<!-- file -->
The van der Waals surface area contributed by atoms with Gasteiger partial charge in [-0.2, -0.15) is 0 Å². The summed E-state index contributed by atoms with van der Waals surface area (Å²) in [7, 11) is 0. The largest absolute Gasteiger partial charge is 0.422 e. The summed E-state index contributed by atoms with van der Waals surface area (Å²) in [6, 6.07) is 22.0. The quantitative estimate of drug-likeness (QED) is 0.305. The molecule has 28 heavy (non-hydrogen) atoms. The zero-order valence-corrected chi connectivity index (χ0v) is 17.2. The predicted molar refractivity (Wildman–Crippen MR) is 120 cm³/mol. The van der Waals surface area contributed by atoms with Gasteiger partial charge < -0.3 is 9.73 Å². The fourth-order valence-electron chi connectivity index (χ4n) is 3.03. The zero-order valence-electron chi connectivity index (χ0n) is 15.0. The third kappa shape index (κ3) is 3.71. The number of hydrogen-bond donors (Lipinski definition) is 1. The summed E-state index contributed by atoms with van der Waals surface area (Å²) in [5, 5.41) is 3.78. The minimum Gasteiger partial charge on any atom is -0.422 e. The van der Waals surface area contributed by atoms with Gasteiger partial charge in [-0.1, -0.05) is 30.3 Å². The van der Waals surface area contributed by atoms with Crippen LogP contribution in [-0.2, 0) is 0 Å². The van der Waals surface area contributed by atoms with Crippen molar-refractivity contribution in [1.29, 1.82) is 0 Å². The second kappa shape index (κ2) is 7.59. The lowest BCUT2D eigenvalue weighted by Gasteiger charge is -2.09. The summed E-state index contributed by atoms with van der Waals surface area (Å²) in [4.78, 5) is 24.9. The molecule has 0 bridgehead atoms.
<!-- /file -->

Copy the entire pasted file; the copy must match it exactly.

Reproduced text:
The van der Waals surface area contributed by atoms with Gasteiger partial charge in [-0.2, -0.15) is 0 Å². The summed E-state index contributed by atoms with van der Waals surface area (Å²) in [7, 11) is 0. The largest absolute Gasteiger partial charge is 0.422 e. The summed E-state index contributed by atoms with van der Waals surface area (Å²) in [6, 6.07) is 22.0. The quantitative estimate of drug-likeness (QED) is 0.305. The molecule has 28 heavy (non-hydrogen) atoms. The zero-order valence-corrected chi connectivity index (χ0v) is 17.2. The predicted molar refractivity (Wildman–Crippen MR) is 120 cm³/mol. The van der Waals surface area contributed by atoms with Gasteiger partial charge < -0.3 is 9.73 Å². The fourth-order valence-electron chi connectivity index (χ4n) is 3.03. The zero-order valence-electron chi connectivity index (χ0n) is 15.0. The third kappa shape index (κ3) is 3.71. The number of hydrogen-bond donors (Lipinski definition) is 1. The summed E-state index contributed by atoms with van der Waals surface area (Å²) in [5, 5.41) is 3.78. The minimum Gasteiger partial charge on any atom is -0.422 e. The van der Waals surface area contributed by atoms with Gasteiger partial charge in [-0.1, -0.05) is 30.3 Å². The van der Waals surface area contributed by atoms with Crippen LogP contribution in [-0.2, 0) is 0 Å². The van der Waals surface area contributed by atoms with Crippen molar-refractivity contribution in [1.29, 1.82) is 0 Å². The second kappa shape index (κ2) is 7.59. The lowest BCUT2D eigenvalue weighted by Gasteiger charge is -2.09. The summed E-state index contributed by atoms with van der Waals surface area (Å²) in [4.78, 5) is 24.9. The molecule has 0 bridgehead atoms.